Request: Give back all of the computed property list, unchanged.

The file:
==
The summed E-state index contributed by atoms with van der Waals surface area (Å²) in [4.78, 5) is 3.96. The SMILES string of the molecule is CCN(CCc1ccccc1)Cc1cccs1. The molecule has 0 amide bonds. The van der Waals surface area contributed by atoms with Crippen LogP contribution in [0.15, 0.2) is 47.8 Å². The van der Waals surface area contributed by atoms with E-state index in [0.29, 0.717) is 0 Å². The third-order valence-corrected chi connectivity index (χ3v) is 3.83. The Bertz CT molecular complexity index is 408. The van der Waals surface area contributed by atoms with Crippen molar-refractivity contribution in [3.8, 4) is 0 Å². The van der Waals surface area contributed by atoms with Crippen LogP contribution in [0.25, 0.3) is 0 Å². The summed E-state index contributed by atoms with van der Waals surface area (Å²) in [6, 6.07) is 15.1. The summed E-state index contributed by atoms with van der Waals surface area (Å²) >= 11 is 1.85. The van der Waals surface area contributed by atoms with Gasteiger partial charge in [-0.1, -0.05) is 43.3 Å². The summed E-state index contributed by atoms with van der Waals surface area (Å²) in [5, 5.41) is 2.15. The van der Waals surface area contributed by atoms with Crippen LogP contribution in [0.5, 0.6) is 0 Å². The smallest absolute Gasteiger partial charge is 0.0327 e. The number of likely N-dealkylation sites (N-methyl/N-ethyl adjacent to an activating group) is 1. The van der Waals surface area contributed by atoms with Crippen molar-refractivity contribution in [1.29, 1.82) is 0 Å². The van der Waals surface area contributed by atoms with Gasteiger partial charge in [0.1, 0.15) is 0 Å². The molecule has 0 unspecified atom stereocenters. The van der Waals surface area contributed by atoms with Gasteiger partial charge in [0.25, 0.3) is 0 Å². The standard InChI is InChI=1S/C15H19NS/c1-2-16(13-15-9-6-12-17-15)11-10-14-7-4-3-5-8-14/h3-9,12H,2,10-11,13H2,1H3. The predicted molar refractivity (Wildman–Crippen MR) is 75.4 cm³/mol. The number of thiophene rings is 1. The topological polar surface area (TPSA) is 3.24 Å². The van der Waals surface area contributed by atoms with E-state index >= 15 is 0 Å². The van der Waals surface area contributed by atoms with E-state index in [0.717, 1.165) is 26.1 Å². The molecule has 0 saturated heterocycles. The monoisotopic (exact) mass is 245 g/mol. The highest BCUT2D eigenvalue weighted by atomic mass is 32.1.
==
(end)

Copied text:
The summed E-state index contributed by atoms with van der Waals surface area (Å²) in [4.78, 5) is 3.96. The SMILES string of the molecule is CCN(CCc1ccccc1)Cc1cccs1. The molecule has 0 amide bonds. The van der Waals surface area contributed by atoms with Crippen LogP contribution in [0.15, 0.2) is 47.8 Å². The van der Waals surface area contributed by atoms with E-state index in [0.29, 0.717) is 0 Å². The third-order valence-corrected chi connectivity index (χ3v) is 3.83. The Bertz CT molecular complexity index is 408. The van der Waals surface area contributed by atoms with Crippen molar-refractivity contribution in [3.8, 4) is 0 Å². The van der Waals surface area contributed by atoms with Crippen LogP contribution in [0.25, 0.3) is 0 Å². The summed E-state index contributed by atoms with van der Waals surface area (Å²) in [6, 6.07) is 15.1. The summed E-state index contributed by atoms with van der Waals surface area (Å²) >= 11 is 1.85. The van der Waals surface area contributed by atoms with Gasteiger partial charge in [-0.1, -0.05) is 43.3 Å². The summed E-state index contributed by atoms with van der Waals surface area (Å²) in [5, 5.41) is 2.15. The van der Waals surface area contributed by atoms with Crippen LogP contribution in [0.5, 0.6) is 0 Å². The smallest absolute Gasteiger partial charge is 0.0327 e. The number of likely N-dealkylation sites (N-methyl/N-ethyl adjacent to an activating group) is 1. The van der Waals surface area contributed by atoms with Crippen molar-refractivity contribution in [1.29, 1.82) is 0 Å². The van der Waals surface area contributed by atoms with Gasteiger partial charge in [0.1, 0.15) is 0 Å². The molecule has 0 unspecified atom stereocenters. The van der Waals surface area contributed by atoms with Gasteiger partial charge in [0.25, 0.3) is 0 Å². The standard InChI is InChI=1S/C15H19NS/c1-2-16(13-15-9-6-12-17-15)11-10-14-7-4-3-5-8-14/h3-9,12H,2,10-11,13H2,1H3. The predicted molar refractivity (Wildman–Crippen MR) is 75.4 cm³/mol. The number of thiophene rings is 1. The topological polar surface area (TPSA) is 3.24 Å². The van der Waals surface area contributed by atoms with E-state index >= 15 is 0 Å². The van der Waals surface area contributed by atoms with E-state index in [0.717, 1.165) is 26.1 Å². The molecule has 0 saturated heterocycles. The monoisotopic (exact) mass is 245 g/mol. The highest BCUT2D eigenvalue weighted by atomic mass is 32.1.